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Oregon recently joined Vermont and California as the third state requiring data broker registration before collecting, selling, or licensing “brokered personal data.” Several types of entities are exempt from the law. These include those collecting information from their customers, subscribers or users or those in a “similar” relationship or an entity acting as those companies’ agents. Also exempt are consumer reporting agencies, financial institutions, and affiliates or nonaffiliated third parties of financial institutions subject to GLBA. The new law takes effect on January 1, 2024.

Provided an exception does not apply, companies will need to figure out if they sell or license information as that term is defined by the law and thus might be viewed as a “data broker.” Unfortunately, the law is silent on what constitutes a “sale” of brokered personal data. Licensing means granting access or distributing brokered data to another person for consideration.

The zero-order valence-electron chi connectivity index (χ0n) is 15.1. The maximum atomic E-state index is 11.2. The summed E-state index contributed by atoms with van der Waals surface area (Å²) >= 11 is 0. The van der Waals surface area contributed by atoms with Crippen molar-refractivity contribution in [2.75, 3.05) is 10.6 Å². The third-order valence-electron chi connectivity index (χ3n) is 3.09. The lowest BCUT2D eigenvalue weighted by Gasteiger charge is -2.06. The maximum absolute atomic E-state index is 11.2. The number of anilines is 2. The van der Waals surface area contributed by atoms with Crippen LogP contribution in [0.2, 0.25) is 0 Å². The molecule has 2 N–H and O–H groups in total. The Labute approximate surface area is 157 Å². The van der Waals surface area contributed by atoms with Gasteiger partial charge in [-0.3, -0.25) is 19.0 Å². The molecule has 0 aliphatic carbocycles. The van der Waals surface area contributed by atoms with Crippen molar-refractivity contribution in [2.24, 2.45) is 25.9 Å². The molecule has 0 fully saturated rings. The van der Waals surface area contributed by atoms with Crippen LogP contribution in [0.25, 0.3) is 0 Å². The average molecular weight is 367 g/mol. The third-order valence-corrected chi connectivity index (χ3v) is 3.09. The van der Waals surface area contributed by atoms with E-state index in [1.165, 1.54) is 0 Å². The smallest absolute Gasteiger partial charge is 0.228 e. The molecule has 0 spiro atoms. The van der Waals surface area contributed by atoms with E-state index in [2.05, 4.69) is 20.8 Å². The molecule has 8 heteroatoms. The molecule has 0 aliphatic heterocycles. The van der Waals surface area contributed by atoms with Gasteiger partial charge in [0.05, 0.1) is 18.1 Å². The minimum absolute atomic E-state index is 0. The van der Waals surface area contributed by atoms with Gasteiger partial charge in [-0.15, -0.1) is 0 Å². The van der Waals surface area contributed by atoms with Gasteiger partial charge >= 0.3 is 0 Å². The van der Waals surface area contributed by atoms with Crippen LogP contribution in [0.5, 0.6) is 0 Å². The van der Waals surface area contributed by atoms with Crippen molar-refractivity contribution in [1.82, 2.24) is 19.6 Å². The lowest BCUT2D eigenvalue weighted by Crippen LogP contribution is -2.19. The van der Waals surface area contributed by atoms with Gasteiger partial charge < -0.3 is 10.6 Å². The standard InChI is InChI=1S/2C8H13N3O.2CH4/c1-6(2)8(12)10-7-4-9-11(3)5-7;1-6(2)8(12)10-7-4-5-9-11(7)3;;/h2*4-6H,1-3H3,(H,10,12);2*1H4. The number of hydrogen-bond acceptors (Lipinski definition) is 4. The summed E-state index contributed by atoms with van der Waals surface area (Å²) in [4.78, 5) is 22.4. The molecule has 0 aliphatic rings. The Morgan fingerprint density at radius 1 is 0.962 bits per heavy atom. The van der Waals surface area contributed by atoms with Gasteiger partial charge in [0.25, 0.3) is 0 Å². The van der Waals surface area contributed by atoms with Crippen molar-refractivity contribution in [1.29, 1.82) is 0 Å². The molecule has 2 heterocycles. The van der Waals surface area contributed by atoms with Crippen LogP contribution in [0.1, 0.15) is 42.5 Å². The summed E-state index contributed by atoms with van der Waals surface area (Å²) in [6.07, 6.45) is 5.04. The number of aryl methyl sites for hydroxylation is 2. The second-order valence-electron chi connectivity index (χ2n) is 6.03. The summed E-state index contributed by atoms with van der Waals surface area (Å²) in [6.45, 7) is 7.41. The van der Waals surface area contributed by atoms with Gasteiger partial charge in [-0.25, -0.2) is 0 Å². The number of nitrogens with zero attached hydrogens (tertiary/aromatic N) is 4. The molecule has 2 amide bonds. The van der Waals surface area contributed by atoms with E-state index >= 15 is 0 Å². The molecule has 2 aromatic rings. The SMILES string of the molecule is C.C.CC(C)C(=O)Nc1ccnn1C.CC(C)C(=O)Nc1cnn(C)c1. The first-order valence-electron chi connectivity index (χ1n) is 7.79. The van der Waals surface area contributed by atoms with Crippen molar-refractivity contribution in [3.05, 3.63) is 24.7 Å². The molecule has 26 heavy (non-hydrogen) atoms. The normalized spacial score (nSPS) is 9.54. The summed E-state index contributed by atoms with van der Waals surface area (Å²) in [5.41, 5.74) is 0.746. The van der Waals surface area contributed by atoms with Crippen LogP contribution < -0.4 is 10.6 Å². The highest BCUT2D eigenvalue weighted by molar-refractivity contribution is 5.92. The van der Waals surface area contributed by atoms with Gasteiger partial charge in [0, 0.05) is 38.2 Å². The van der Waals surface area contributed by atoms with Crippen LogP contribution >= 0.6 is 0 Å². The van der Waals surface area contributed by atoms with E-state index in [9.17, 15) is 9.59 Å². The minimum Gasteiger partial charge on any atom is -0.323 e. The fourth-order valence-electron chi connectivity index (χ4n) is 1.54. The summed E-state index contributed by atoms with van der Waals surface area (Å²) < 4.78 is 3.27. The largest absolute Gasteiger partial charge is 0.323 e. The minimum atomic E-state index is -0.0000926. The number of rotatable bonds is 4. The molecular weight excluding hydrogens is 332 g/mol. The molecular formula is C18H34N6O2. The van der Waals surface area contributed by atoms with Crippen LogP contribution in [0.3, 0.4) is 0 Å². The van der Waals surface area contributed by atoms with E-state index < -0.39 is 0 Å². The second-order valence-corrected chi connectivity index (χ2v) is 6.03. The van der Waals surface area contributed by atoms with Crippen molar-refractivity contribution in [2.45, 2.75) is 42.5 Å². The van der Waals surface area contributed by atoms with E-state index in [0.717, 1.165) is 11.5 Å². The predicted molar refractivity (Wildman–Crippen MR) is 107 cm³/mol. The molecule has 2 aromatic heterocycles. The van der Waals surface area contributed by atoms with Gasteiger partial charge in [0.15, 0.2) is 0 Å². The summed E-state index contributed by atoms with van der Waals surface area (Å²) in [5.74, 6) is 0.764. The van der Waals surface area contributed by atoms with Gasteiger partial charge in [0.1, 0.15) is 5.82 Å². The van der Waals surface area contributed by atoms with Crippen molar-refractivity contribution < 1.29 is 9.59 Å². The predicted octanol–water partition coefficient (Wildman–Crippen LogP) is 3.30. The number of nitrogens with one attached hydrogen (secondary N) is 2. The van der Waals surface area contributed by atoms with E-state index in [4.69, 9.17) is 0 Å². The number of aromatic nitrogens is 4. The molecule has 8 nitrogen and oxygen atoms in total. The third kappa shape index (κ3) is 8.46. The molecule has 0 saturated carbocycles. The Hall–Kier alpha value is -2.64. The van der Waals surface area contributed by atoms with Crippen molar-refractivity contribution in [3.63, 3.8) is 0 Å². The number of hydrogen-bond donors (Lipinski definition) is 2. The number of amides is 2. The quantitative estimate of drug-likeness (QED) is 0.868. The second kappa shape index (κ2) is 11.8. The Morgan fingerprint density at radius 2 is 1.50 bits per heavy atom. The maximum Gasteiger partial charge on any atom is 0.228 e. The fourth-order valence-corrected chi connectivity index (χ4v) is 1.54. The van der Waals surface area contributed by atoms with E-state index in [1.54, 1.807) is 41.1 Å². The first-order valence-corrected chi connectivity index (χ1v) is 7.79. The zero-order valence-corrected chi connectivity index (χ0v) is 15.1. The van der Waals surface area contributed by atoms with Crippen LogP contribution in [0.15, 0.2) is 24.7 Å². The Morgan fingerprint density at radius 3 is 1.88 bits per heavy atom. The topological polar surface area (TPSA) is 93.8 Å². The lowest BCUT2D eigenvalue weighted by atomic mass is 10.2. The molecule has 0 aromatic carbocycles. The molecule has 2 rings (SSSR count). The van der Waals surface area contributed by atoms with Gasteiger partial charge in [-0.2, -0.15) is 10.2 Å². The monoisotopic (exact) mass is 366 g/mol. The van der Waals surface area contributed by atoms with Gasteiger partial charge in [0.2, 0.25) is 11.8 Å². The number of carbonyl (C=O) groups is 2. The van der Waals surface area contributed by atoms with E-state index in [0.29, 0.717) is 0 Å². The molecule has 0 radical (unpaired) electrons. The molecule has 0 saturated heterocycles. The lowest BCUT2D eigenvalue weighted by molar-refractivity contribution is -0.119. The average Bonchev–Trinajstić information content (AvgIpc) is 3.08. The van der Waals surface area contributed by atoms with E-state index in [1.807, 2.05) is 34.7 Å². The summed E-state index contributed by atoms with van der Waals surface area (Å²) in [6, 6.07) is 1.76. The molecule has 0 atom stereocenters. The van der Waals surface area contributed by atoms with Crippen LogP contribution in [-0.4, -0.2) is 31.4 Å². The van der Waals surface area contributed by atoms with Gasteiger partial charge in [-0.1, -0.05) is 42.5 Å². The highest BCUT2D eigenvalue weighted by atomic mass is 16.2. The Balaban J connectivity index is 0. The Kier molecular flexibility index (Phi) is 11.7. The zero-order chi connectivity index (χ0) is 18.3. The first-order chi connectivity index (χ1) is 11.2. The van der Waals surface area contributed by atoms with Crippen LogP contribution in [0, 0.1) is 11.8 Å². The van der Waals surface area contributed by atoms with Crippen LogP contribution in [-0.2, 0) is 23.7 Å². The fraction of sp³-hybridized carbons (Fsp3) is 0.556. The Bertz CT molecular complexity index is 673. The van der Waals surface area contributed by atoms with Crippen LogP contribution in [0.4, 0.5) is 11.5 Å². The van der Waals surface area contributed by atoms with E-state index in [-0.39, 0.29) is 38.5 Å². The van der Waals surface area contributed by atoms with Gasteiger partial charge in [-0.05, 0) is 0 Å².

Information covered under the law (“brokered personal data”) includes, inter alia, name, data or place of birth, maiden name of an individual’s mother, biometric information, social security or other government-issued identification number. It also includes information that can “reasonably be associated” with the individual.

To the extent that the law applies, the “data broker” must register with the Department of Consumer and Business Services. In addition to paying a fee, they will need to include a declaration that describes whether consumers can opt-out of all or a portion of the data activities, how the consumer can exercise their opt-out choices, and whether an authorized agent can do so on the consumer’s behalf. The DCBS will maintain a list of registered brokers on its website. Companies who do not register as required face penalties up to $500 for each day it fails to register. Penalties are capped at $10,000 per calendar year.

Putting it into practice: This new law suggests that legislators may be renewing their focus on companies that sell or license personal information to third parties. While there are many exceptions under the law, this law serves as a reminder to examine information sharing practices.